A luciferase gene reporter assay was performed to evaluate in vivo promoter activity. Briefly, BALB/c mice were s.c. injected with 2 × 105 CT-26 tumor cells. On day 10 after tumor cell inoculation, 2 × 108 TCID50 of the adenovirus encoding Renilla luciferase gene under flt1 promoter was administered into the tumor site. Forty-eight hours later mice were sacrificed and excised tumors were digested with a collagenase cocktail as described above. Luciferase activity was determined in cell lysates obtained from whole tumor cell population, isolated tumor-infiltrated CD11b cells, and CD11b-negative tumor cell population using the dual-luciferase reporter assay system (Promega) according the manufacturer’s protocol. Luciferase activity values were normalized to Renilla luciferase activity.
Quantitative real-time PCR
Total cellular RNA was isolated from intratumoral CD11+ cells using RNeasy Plus Mini kit (Qiagen) according to the manufacturer’s instructions. Integrity of the RNA was analyzed in a 2100 Bioanalyzer (Agilent Technologies). cDNA for each RNA sample was synthesized in 20-μl reactions using a high-capacity cDNA reverse transcription kit (Applied Biosystems) following the manufacturer’s protocol. Quantitative real-time RT-PCR analysis was performed using an Applied Biosystems Prism 7900HT Fast real-time PCR system according to the manufacturer’s specifications. For cDNA-specific TaqMan genes, all samples were run in triplicate, and amplification data were analyzed using Applied Biosystems Prism sequence detection software, version 2.2.1. Relative quantification was calculated according to the ΔΔCt method (Applied Biosystems) using a statistical confidence of 99.9%.
Tumor cells, or freshly isolated CD11b cells, were lysed with a radioimmunoprecipitation assay buffer in the presence of protease and phosphatase inhibitors. Samples (30 μg of protein per lane) were subjected to electrophoresis in SDS-polyacrylamide gels, and then blotted onto polyvinylidene difluoride membranes. Membranes were blocked for 1 h at room temperature with 5% dry skimmed milk in TBS (20 mM Tris-HCl (pH 7.6), 137 mM NaCl plus 0.1% (v/v) Tween 20) and then probed with primary Abs of appropriate specificity overnight at 4°C. Membranes were washed and incubated for 1 h at room temperature with secondary Ab conjugated with HRP. Results were visualized by chemiluminescence detection using a commercial kit (Amersham Biosciences).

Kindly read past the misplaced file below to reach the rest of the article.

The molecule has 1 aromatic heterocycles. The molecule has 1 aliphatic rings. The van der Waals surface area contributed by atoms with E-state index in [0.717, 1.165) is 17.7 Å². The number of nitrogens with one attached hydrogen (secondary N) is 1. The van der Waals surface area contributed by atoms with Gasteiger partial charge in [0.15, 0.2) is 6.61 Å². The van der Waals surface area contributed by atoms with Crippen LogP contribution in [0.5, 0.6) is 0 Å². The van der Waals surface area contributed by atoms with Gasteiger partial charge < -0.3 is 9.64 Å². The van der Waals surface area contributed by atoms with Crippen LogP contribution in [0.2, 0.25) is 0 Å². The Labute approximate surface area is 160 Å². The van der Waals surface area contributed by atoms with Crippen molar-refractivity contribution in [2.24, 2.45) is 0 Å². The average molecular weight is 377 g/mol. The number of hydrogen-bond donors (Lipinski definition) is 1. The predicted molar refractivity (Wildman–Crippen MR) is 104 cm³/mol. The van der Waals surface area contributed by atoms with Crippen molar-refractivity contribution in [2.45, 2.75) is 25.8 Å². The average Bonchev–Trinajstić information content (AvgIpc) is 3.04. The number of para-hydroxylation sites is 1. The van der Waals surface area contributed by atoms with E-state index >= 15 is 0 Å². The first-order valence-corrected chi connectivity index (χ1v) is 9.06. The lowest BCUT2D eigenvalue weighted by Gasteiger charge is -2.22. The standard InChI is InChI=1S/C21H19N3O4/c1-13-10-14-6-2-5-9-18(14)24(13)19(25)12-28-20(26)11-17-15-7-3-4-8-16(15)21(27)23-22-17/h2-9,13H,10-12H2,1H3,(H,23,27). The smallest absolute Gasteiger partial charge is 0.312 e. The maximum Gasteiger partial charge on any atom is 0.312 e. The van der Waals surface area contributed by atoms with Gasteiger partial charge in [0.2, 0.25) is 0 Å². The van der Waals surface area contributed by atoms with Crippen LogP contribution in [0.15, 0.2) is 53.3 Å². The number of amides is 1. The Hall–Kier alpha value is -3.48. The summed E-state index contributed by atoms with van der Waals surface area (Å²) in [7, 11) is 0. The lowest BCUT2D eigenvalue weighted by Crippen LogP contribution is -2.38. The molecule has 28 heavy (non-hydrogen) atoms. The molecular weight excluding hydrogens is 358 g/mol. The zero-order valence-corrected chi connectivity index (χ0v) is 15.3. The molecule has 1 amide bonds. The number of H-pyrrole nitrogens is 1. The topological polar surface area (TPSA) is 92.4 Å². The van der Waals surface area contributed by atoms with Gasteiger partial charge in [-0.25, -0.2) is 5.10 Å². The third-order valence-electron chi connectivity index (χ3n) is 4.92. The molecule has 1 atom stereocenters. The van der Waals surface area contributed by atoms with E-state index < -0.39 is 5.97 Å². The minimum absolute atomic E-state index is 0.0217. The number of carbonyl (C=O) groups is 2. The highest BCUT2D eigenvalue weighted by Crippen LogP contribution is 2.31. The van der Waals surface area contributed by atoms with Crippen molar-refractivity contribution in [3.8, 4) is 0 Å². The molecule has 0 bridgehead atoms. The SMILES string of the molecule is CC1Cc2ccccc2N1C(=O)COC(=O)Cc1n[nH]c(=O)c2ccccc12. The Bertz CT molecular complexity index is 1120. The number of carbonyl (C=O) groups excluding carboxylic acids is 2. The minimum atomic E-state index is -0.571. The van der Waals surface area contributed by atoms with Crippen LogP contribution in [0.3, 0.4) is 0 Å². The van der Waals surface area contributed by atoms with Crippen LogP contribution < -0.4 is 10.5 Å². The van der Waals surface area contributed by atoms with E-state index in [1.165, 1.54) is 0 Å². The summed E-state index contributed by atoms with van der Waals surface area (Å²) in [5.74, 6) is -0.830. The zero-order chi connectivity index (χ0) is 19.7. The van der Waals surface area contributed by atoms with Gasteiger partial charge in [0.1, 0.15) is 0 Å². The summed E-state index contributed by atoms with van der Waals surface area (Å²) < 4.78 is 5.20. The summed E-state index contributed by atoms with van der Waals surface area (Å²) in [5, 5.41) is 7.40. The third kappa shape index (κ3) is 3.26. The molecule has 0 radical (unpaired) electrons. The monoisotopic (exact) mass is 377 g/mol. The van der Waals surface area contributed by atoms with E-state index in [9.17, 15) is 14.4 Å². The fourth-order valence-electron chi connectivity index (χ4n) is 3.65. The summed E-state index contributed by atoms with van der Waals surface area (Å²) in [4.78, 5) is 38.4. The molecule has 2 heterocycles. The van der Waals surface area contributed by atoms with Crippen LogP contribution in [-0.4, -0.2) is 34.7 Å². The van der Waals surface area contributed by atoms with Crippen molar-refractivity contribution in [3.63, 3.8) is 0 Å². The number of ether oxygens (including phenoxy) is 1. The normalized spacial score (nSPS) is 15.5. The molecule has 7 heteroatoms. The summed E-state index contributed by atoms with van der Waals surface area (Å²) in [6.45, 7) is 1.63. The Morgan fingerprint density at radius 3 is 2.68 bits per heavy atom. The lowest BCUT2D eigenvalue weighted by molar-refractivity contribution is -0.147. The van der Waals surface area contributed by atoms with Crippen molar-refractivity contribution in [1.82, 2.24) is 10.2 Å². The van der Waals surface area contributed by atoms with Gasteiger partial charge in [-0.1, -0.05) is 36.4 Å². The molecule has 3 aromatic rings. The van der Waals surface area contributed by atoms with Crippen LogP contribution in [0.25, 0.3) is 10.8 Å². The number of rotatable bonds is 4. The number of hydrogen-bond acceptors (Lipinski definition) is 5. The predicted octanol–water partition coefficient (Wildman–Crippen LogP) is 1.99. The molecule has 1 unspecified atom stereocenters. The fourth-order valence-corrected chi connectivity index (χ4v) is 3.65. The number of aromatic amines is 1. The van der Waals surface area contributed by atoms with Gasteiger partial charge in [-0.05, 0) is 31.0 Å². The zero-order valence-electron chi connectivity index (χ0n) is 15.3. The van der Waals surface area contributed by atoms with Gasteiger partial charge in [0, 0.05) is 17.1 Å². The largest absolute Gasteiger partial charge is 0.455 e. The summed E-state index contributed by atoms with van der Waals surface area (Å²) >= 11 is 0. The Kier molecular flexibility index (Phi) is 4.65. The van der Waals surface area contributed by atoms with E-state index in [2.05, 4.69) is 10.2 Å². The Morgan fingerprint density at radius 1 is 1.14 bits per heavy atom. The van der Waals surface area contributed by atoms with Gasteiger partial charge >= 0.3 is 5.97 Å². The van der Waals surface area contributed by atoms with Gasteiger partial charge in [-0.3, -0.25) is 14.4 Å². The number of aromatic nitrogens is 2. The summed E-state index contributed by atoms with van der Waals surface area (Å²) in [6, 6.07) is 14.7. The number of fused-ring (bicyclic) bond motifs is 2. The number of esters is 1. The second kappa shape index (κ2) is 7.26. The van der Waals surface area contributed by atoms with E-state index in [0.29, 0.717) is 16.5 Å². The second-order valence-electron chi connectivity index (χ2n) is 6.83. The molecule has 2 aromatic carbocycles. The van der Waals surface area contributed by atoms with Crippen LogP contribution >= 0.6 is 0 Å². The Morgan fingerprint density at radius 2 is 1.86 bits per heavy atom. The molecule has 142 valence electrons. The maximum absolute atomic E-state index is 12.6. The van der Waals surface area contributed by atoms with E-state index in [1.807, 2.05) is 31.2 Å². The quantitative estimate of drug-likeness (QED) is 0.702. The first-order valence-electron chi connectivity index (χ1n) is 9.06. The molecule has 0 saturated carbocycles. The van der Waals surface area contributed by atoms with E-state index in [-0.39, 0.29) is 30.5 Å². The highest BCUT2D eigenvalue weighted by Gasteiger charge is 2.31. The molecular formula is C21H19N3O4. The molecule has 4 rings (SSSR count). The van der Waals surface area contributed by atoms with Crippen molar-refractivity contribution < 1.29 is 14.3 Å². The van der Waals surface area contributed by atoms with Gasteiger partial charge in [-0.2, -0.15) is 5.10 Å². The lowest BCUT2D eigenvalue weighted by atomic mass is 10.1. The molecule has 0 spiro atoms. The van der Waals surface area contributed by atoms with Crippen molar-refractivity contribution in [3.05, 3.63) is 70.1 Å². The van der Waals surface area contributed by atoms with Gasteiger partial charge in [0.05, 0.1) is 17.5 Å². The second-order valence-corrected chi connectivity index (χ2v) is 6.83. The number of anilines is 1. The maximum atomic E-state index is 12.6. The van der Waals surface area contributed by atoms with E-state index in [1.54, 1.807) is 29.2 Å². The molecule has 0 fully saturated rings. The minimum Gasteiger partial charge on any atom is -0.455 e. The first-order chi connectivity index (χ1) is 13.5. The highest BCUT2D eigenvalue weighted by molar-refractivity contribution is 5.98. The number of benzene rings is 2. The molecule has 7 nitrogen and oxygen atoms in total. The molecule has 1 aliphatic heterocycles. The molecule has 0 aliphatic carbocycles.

In vivo treatment protocol
To evaluate the in vivo effect of 15-PGDH gene delivery, mice with preestablished CT26 tumors (16–25 mm2) were intratumorally injected with 2 × 108 TCID50 of adenovirus encoding 15-PGDH or control adenovirus twice a week. Mice were sacrificed at the indicated time. To assess the effect of 15-PGDH-mediated therapy on survival of treated animals we also used the CT-26 tumor model. Tumor cells were s.c. injected into BALB/c mice. On day 7 after tumor inoculation, mice with 16- to 25-mm2 tumors were randomly divided in three groups: 1) untreated, 2) control Ad, and 3) Ad-PGDH. Control adenovirus and Ad-PGDH were injected twice a week starting on day 7 (five times in total). Tumor growth was monitored by regular (twice a week) measurement of tumor size using a Vernier caliper.
Arginase activity was measured in tumor-infiltrated CD11b cell lysates using the QuantiChrom arginase kit from BioAssay Systems.